Arwen had a look of panic on her face. “Shouldn't mother. . .” she trailed off as he narrowed his eyes at her.
“I am a well-regarded healer and the leader of our people, Arwen. I assure you I can answer any questions you may have. Were you to have any. Um, do you have any?” Elrond winced inwardly. He had started so well.
“What kind of questions?”
Elrond wasn't sure who was blushing more deeply, he or his daughter. Silently, he cursed Celebrian for doing this to him.
“Why don't I start, then you can ask any questions you may have.”
Arwen looked relieved at that. She nodded and settled back against the pillows, only her hand twisting at her skirt revealing her embarrassment.
“Well, Arwen, as I was saying, when a young woman begins to mature, her thoughts may turn to new matters. Adult matters.” Elrond paused, unsure how to proceed.
He cast his mind back to how Maglor had explained matters to him. “Arwen, in the spring, a bee gathers pollen from a delicate young flower, spreading it and pollinating the plant. This is part of the natural cycle. The continuance of creation. A circle of life, if you will.” Elrond didn't know how to interpret the odd look on Arwen's face. He decided it might possibly be encouraging, so he pressed on.
“Like that flower, a young girl blossoms into a woman during the spring of her life. It is only proper that her thoughts turn toward finding the right bee to come to her and, um, gather her pollen.” Elrond cleared his throat awkwardly. “Do you have any questions so far?”
Arwen looked embarrassed, but a touch of excitement lurked in the back of her eyes. “Yes Father, I have a question. Why does the flower have to wait for the bees to come to her?”
Elrond's eyes widened at the direction that question was going. “Arwen, it is only proper for the flower to wait for the bees. It would be most unseemly for the flower to chase the bees around the garden, wouldn't it? The patient flower attracts the best bees.”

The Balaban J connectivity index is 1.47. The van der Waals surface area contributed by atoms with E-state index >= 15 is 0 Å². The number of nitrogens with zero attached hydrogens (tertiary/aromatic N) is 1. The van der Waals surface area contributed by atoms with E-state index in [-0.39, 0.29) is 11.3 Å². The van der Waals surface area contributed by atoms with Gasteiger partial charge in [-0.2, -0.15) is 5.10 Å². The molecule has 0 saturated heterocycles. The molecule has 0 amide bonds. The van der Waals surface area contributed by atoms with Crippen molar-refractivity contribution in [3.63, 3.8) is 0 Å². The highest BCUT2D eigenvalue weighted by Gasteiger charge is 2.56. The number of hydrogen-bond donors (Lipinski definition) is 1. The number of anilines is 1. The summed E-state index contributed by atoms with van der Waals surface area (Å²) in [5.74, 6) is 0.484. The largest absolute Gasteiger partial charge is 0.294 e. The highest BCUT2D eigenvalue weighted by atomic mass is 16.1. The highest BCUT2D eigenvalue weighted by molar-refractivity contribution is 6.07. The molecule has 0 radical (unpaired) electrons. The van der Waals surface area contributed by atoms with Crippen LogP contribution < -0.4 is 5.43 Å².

Arwen didn't look satisfied with this answer. “So, the bees -”
“No, wait, Arwen. Not bees plural. Bee. Just one bee. The right bee for the patient flower.” Elrond caught himself wiping his sweating palms on his robes. He thought had broken that nervous habit centuries ago. He was definitely going to get Celebrian for this.
Arwen didn't look any happier with the situation. “What do you mean, only one bee? Surely the flower has to entertain all the bees to decide on which one she likes best.”
Elrond grew really alarmed at this. “No! The flower most certainly does not 'entertain' any strange bee that comes along looking for pollen! One bee and only one bee, for the entirety of the flower's life. No decent flower would dream of sharing her pollen with more than one bee.” Elrond could not believe his daughter didn't know this. Perhaps they had sheltered her too much, like Erestor always said.
Arwen was clearly dismayed now. “Just one bee? But what if the flower likes more than one bee? What can it hurt if she just visits with the bees she likes?”
“Arwen Undomiel, watch your tongue! One bee, one flower and that is that. A flower meets a bee that the mother flower and father bee approve of, they agree to be joined, they wait a year, then the bee and flower wed, have a baby flower or bee or two, then they grow beyond their interest in pollen and just buzz and blossom contentedly and watch their young mature to find their own flowers and bees, and live happily ever after until the breaking of the world. No looking at other bees, no waving leaves at other bees, and certainly no entertaining of other bees. It is quite simple.”
Arwen's lip trembled. She looked torn between crying and having a tantrum. “You mean, just one, forever? And ever?” her voice quivered.
“Yes,” he said firmly. “Your mother and I think Cirdan may know of a fine young bee appropriate for you. I mean, a fine young man. We shall send a missive on the morrow.”
Arwen seemed dazed, repeating “Just one. . “ softly to herself.
Elrond stood, relieved to have it done with. He settled his robes into place. Despite some treacherous moments, “The Talk” had turned out satisfactorily, he thought. He patted Arwen's head lovingly, then turned to go.
He had nearly reached the door when Arwen called to him, “Father, wait!”
He looked longingly at the door, just inches away. He had nearly made it. “Yes, dear one?”
“If what you say about the one bee is true, then can you explain these, um, 'special dreams' I've been having?”
Elrond's control broke. He darted through the doorway, his cry of “Celebrian!” echoing down the long hallways.
Author's Chapter Notes:
This is based on an orphaned plot bunny by Dancingkatz, asking for a young elf to get the Facts of Life talk from a parent.
This is my take on it. It is utterly silly, out of character, and not meant to be taken too seriously.